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Dmitry Streltsov

Doctor of History, Head of the Department of Oriental Studies of the MGIMO University, RIAC expert

On the eve of 2014 Japan’s government, for the first time in many years, adopted a package of policy documents on national security – marking a substantive shift in defense strategy, giving it a new conceptual basis in the wake of increased political tensions in East Asia. Does this mean that Japan is shedding its pacifist status?

On the eve of 2014 Japan’s government, for the first time in many years, adopted a package of policy documents on national security – marking a substantive shift in defense strategy, giving it a new conceptual basis in the wake of increased political tensions in East Asia. Does this mean that Japan is shedding its pacifist status?

After World War II Japanese elites came to regard its national security concerns through the prism of the Security Treaty with the United States. Major economic, international, military and technology shifts in the 2010s have pushed Tokyo to overhaul the basis of its security policy. Japan views these changes in the context of challenges and even threats to its national security, including North Korea’s provocative efforts to develop nuclear missile potential, China’s military rise and sovereignty claims to disputed islands known as the Senkaku Islands in Japan and the Diaoyu Islands in China, as well as international terrorism and cybercrime in all their myriad manifestations.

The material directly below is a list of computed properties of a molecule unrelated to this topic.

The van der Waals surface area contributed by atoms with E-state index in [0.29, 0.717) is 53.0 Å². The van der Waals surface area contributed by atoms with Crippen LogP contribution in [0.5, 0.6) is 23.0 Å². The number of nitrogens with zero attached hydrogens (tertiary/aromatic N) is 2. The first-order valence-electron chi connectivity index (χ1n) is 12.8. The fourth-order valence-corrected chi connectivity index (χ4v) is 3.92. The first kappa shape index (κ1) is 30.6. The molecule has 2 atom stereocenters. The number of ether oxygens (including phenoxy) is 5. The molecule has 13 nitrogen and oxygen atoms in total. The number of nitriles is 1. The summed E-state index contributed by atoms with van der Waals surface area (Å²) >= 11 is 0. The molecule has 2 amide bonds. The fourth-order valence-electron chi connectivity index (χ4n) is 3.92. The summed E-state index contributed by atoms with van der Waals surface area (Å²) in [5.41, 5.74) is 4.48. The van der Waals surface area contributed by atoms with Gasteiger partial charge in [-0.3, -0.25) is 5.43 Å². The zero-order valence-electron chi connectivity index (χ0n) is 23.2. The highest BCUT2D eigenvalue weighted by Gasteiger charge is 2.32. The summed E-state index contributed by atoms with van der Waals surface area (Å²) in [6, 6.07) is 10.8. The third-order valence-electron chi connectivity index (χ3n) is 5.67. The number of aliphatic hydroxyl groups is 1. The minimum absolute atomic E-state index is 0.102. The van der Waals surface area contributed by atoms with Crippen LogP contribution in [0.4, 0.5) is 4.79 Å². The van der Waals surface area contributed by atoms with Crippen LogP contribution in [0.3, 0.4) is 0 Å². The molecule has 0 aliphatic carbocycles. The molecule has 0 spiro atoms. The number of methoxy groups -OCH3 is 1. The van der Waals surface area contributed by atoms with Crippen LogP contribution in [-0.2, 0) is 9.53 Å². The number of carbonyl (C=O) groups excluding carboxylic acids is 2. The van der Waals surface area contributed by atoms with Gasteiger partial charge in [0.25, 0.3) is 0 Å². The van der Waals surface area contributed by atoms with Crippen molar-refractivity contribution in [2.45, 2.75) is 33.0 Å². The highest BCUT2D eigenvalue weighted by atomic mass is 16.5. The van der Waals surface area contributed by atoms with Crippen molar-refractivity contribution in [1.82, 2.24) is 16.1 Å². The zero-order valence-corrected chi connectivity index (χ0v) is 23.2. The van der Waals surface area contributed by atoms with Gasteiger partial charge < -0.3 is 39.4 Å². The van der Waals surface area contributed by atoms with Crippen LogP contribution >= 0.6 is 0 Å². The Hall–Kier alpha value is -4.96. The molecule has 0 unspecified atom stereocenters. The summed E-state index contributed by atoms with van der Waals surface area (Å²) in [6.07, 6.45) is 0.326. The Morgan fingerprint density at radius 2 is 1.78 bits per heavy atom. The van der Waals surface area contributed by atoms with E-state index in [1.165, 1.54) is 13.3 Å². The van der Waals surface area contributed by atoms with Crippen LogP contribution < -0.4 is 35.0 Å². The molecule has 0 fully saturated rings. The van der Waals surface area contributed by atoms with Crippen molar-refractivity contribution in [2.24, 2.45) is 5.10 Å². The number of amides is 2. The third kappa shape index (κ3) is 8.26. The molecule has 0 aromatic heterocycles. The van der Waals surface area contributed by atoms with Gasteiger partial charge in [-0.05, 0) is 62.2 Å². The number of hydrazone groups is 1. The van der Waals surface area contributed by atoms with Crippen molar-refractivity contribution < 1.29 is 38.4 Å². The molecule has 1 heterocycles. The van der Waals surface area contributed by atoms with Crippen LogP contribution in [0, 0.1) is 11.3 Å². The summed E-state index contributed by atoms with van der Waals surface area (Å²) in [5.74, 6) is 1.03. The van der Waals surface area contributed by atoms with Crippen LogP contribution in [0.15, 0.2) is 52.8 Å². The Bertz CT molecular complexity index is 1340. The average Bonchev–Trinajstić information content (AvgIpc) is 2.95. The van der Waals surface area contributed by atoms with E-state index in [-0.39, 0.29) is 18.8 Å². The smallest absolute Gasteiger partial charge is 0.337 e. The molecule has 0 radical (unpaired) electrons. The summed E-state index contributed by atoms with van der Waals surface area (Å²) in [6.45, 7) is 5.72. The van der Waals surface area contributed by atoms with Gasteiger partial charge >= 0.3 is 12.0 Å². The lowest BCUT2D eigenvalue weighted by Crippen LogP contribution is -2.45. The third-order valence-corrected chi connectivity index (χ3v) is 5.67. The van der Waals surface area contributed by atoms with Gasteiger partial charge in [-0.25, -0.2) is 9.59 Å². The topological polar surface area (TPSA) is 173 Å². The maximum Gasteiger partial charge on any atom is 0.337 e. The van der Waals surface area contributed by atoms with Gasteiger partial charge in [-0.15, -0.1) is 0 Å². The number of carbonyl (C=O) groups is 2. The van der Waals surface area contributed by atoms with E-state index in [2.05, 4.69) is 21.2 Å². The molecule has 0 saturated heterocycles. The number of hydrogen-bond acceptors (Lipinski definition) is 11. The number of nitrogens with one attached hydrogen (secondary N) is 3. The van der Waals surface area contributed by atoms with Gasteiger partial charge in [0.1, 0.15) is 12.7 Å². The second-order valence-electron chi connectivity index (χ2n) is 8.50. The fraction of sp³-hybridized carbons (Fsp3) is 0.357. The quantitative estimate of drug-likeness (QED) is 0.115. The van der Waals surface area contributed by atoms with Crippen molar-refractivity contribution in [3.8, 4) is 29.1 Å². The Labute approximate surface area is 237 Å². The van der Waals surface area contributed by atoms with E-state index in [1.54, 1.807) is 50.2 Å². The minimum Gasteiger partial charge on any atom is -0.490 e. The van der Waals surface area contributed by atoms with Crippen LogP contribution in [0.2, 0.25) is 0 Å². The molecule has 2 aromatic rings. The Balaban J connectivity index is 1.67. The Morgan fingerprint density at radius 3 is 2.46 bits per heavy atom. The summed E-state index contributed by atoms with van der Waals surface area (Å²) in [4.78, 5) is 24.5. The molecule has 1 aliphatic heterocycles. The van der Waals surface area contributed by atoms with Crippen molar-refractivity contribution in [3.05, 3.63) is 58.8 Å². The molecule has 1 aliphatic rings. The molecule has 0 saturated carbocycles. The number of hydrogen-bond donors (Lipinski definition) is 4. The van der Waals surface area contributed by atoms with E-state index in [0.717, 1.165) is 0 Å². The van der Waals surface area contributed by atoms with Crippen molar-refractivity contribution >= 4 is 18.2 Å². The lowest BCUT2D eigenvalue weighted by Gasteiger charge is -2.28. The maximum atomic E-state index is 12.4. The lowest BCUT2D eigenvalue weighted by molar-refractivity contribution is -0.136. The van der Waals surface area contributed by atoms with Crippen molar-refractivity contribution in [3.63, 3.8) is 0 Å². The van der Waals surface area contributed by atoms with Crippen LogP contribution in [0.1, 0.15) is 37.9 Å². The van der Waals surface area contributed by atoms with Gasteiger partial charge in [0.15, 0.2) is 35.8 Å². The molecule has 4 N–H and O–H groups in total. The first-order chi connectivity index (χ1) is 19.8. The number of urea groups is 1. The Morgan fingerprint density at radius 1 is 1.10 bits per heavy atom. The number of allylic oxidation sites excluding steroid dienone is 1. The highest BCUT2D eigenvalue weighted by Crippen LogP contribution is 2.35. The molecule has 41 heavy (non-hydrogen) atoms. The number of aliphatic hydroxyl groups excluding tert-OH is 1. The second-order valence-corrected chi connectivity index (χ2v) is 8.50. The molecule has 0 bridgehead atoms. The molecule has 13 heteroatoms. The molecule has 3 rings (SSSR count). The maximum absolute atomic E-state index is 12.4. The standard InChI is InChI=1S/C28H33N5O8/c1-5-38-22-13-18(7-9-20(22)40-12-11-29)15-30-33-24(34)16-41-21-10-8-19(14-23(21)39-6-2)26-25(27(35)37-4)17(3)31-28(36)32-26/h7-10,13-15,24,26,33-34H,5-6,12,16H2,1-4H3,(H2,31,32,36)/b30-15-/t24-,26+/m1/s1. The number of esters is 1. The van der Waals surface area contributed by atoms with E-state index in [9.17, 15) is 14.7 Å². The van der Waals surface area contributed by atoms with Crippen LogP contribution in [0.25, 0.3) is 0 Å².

Shinzo Abe’s Agenda: Reviewing the Outcomes of World War II

The revisionist course was first proclaimed back in the 1980s by Prime Minister Yasuhiro Nakasone, eager to rid the country of its loser nation status and free the country from all the limitations forced on Japan after the war as a country with a state policy predicated on pacifism. Since then Tokyo has gradually dismantled most of the restraints placed upon it by allowing its Self Defense Forces to participate in foreign missions and the development of space weapons, significantly easing bans on arms exports and imports, setting up a full-blown defense ministry, etc. But it was only after Mr. Abe’s cabinet came to power for the second time in December 2012 that Tokyo announced it was creating a defense force and finalized its strategy of building a powerful military state.

The official interpretation of Constitution does not give the Self Defense Forces any legal grounds for the use of weapons and participation in military operations in any circumstances other than a direct attack or an immediate threat.

Financial woes notwithstanding, during the past year Japan’s Self Defense Forces have become a priority recipient of budget funds. In the 2014 fiscal year Japan’s defense budget grew for the second successive year, this time by 2.2 percent – an 18-year record, and the Self Defense Forces headcount also expanded, although not by any significant amount. In June 2013, the National Security Council was set up to serve as a kind of command post for the development of diplomacy and national security policies. In December 2013, the government forced the antidemocratic State Secrets Protection Law through Parliament to ease prosecution for the disclosure of state secrets. The ruling party and the opposition remain locked in a fierce tussle over reviewing the scant legal, administrative, moral and other restraints that stand as an obstacle to Japan’s transformation into a full-fledged military power.